Thrilled sadness. -- I have found a final (Viennese) resting place for my mother (who died last week) and for my father (who died in 1980): Grinzing cemetry. I love the place both for its natural beauty and for its illustrious "inhabitants": for instance my "heroes" Gustav Mahler and Thomas Bernhard.
History lost. -- My mother's death last week means that, on her side of the family, I no longer have any relative older than my sister or my cousins. As a result, my access to my past has suddenly shrunk dramatically. I will never be able to learn anything new about my mother, my maternal grandparents, or indeed my own early childhood. (If only she had written a diary, or at least "thoughts for the day".)
Rendezvous with the grim reaper. -- In Vienna, when it comes to burying urns, you cannot just get a “single“ or a “double”. Such “final homes” are designed to house eight. Said the undertaker: “Look at the bright side: you get your own grave to boot.“
Credo. -- My mother's death, and my children's response to it, has once again forced me to think about the chances of an afterlife, gods, and all that. In a nutshell, my view is this. We know but a tiny amount about a minute part of the universe. And we don't even begin to understand why there is something rather than nothing. I draw two conclusions. First, we should follow neither the believers nor the unbelievers. And second, we need not deny ourselves the pleasures of wild fantasy (as long as we are clear that wild fantasy it is).
Ernst Tugendhat... -- ... is one of the very few authors that I enjoy reading in my fifties as much as I did in my twenties.
Pubertarian wisdom. -- "The only person I can imagine marrying is myself."
Not funny. -- I am scheduling a ten-minute pronunciation exercise with my son today: he has got to learn to distinguish between "terrorist" and "tourist". I don't want to get into trouble when I send him off to ask for "tourist information".
The last hour of work before my annual holidays is under way. -- Never has writing a talk seemed harder.
Announcement. -- No Facebook, Twitter or email for the next two weeks, though I will allow myself the occasional "Thought for the Day" (but with the "reply-function" disabled). -- No, I am not worried that I might feel lonely.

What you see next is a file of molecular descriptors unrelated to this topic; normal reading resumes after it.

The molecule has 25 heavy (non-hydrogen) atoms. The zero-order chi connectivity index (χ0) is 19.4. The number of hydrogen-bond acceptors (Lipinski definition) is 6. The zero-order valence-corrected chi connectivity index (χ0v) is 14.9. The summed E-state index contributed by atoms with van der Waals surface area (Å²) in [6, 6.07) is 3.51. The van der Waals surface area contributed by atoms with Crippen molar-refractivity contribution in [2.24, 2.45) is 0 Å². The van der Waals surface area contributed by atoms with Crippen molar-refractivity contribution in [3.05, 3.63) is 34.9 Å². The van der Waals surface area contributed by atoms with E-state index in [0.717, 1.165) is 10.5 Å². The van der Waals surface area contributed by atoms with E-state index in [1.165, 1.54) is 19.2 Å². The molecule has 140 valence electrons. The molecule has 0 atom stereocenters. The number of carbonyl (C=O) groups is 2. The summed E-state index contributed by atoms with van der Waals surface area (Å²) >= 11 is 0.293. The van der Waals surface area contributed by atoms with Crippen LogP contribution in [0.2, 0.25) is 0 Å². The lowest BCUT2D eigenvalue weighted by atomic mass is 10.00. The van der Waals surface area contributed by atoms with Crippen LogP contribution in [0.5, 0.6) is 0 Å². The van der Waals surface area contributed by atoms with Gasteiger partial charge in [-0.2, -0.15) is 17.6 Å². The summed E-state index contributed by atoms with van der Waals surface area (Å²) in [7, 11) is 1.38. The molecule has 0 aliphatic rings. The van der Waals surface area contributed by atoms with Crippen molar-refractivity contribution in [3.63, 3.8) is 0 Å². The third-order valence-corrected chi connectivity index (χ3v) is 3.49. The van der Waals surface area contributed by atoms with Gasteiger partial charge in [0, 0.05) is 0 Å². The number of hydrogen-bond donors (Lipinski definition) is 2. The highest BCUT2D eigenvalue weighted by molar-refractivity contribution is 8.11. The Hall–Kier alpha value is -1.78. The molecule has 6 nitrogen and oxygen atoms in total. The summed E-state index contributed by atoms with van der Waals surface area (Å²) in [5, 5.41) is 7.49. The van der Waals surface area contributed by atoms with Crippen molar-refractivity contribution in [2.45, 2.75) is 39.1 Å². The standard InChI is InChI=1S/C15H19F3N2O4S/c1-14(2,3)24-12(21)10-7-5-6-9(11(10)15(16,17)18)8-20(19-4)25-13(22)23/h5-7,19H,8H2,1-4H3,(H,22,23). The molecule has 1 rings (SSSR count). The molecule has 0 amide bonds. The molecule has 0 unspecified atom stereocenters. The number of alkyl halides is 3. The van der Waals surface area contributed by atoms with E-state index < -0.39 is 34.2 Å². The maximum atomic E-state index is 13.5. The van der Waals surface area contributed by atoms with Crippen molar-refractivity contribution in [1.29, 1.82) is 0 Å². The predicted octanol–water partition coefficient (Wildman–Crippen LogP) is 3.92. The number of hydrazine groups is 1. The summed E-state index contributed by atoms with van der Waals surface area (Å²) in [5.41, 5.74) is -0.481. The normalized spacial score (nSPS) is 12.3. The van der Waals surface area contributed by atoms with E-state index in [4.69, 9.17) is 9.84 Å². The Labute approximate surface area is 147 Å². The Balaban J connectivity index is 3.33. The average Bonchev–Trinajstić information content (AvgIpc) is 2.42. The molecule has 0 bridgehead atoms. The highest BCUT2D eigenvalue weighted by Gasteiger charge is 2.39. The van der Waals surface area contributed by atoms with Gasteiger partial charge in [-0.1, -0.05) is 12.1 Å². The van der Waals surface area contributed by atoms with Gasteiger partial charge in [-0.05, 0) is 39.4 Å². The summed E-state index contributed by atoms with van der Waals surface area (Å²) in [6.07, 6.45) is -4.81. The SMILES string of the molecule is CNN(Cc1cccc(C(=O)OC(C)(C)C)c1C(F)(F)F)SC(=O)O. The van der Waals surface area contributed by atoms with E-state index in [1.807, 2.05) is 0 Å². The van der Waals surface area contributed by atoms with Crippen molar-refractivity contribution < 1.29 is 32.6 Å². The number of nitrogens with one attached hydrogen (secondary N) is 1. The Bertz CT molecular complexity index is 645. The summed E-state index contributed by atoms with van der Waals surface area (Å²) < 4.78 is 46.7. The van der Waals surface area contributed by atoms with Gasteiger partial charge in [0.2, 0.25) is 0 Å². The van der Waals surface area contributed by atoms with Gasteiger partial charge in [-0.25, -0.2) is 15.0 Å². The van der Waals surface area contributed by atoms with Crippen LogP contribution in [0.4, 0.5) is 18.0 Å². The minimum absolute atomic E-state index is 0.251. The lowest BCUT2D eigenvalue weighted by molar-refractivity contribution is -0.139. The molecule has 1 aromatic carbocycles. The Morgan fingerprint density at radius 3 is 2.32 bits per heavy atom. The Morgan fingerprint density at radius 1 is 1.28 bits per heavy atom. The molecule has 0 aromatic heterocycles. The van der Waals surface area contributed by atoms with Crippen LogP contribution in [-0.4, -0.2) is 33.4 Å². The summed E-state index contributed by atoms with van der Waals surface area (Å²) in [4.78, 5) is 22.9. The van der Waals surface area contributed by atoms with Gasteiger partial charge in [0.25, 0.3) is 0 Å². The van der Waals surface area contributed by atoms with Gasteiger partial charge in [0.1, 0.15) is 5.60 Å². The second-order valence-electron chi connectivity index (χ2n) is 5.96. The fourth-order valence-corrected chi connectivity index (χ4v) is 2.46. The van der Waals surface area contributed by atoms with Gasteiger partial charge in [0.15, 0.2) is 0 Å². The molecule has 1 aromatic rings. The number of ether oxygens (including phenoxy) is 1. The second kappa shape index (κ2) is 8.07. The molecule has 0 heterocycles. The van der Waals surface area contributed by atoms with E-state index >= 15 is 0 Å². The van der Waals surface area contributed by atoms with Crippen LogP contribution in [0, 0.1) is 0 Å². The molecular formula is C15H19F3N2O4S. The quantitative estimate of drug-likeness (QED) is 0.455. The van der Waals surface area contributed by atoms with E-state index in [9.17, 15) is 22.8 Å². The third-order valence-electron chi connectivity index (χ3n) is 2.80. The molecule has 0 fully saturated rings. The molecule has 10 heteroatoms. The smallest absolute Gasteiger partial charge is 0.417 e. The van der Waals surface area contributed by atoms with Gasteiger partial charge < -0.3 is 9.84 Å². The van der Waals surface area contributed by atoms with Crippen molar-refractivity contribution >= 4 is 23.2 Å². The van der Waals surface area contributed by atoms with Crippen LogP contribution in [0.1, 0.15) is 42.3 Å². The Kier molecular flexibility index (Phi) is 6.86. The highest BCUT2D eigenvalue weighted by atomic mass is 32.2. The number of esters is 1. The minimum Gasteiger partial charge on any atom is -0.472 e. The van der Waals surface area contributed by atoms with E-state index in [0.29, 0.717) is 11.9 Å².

First dates. -- There are advantages to (still) being ignorant about much of classical music: it allows for endless discoveries. Today I got acquainted with Mertanen's interpretations of Sibelius' piano sonatas. They will be regular companions from now on.
Tempting fate. -- It's almost 3pm and I have not yet received a single email asking me to deal with some urgent administrative matter. My kind of working day.
Lèse majesté. -- Listening to Bach's cello suites makes me feel tired and emotional. (Fortunately there are always Beethoven's Bagatellen to pull me up again.)
Bar-hopping. -- I am spending a lot of time on it. Some might say "too much time". (There are 138 bars in Beethoven's Bagatelle op. 33 #2. I am pretty good until bar 60.)
"Jeszcze Polska nie zginęła ..." -- Duda has done the first step; I hope he'll have the courage to keep walking.
A model for us all. -- Animal-rights campaigners in China are increasingly successful in persuading their countrymen to stop eating dogs, and to keep the animals as pets instead. I would love to see an analogous move here. Let's go walkies with Miss Piggy and Buttercup.
"Fat-handed intervention." -- I learnt this term from reading around in the "philosophy of mechanism" literature. It refers to an intervention with multiple side-effects. We need that concept for everyday life, especially politics.
When brains grow. -- There is a delightful similarity between babies and teenagers (ours anyway): they sleep for most of the day. Amazing how much I get done when working from home!
Confession of a Jacobin. -- The current hype in Germany about the visit of the junior Mr. and Ms. Windsor makes me cringe.
Dreams. -- Putin made his "Doktorvater" a billionaire. What will my supervisees make of me later in life?
True Brits. -- It's been eight years since we left the U.K. But our favourite cheese still is Cheddar. What's wrong with us?
In two minds. -- Sometimes I curse the workload created by our systems of peer-review. This morning alone I did three referee reports. And I was over the moon when I was finally able to return to reading Simmel. Brilliant man. -- But wait: Wouldn't he be a million times more convincing if he had presented his arguments in a clear and accessible form, and with appropriate references to the relevant contemporaneous literature? Was it really a good practice for him to send his handwritten paper--without any quality-checks--straight to the printer?
Wake-up call. -- I have now done extensive research on how long teenagers should sleep. Result: no more than ten hours, and irregular sleeping patterns (i.e. sleeping until lunchtime) should be discouraged. -- All sounds good to me. Okay, my dearest daughter, it's 10am; here I come. (If only I had a suit of armor.)
"It takes all kinds ..." -- There are living philosophers with twitter accounts dedicated to posting short excerpts from one of their books.
Caught in the act. -- I admit it: I don't always tell the truth, the whole truth, and nothing but the truth. And yet, I feel deeply disappointed when I discover that one of my philosophical heroes told a straightforward lie. (As when Simmel claimed, in his correspondence, to be greatly admired by Sidgewick and Jodl. Not so, both were scathing when they reviewed Simmel's books.)
"Instanbul". -- And whenever my longing for Turkey gets too strong, I shall console myself with Fazıl Say's brilliant music.